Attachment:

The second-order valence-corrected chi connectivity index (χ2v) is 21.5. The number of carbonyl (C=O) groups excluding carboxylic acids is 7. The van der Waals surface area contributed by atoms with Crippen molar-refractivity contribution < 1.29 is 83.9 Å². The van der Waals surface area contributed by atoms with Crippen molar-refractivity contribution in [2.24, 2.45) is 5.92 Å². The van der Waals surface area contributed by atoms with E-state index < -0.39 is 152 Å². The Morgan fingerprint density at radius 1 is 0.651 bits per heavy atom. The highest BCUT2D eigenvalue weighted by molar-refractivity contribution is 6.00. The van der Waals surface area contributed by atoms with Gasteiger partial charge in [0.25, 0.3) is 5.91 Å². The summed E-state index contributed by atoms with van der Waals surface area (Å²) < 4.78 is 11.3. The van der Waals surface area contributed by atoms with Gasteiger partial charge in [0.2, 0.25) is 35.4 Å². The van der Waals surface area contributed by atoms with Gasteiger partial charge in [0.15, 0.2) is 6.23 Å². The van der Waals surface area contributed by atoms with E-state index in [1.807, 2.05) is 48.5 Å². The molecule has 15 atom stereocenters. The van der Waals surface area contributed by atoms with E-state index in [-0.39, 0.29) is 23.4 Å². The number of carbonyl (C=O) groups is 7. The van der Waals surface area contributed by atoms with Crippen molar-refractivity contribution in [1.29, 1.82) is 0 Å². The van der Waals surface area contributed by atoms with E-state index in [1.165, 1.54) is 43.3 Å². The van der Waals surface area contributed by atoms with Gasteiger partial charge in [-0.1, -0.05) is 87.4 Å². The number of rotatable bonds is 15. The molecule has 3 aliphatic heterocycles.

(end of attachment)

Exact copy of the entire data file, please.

The second-order valence-corrected chi connectivity index (χ2v) is 21.5. The number of carbonyl (C=O) groups excluding carboxylic acids is 7. The van der Waals surface area contributed by atoms with Crippen molar-refractivity contribution < 1.29 is 83.9 Å². The van der Waals surface area contributed by atoms with Crippen molar-refractivity contribution in [2.24, 2.45) is 5.92 Å². The van der Waals surface area contributed by atoms with E-state index < -0.39 is 152 Å². The Morgan fingerprint density at radius 1 is 0.651 bits per heavy atom. The highest BCUT2D eigenvalue weighted by molar-refractivity contribution is 6.00. The van der Waals surface area contributed by atoms with Gasteiger partial charge in [0.25, 0.3) is 5.91 Å². The summed E-state index contributed by atoms with van der Waals surface area (Å²) < 4.78 is 11.3. The van der Waals surface area contributed by atoms with Gasteiger partial charge in [0.2, 0.25) is 35.4 Å². The van der Waals surface area contributed by atoms with Gasteiger partial charge in [0.15, 0.2) is 6.23 Å². The van der Waals surface area contributed by atoms with E-state index in [1.807, 2.05) is 48.5 Å². The molecule has 15 atom stereocenters. The van der Waals surface area contributed by atoms with E-state index in [-0.39, 0.29) is 23.4 Å². The number of carbonyl (C=O) groups is 7. The van der Waals surface area contributed by atoms with Crippen molar-refractivity contribution in [1.29, 1.82) is 0 Å². The van der Waals surface area contributed by atoms with E-state index in [1.165, 1.54) is 43.3 Å². The van der Waals surface area contributed by atoms with Gasteiger partial charge in [-0.1, -0.05) is 87.4 Å². The number of rotatable bonds is 15. The molecule has 3 aliphatic heterocycles.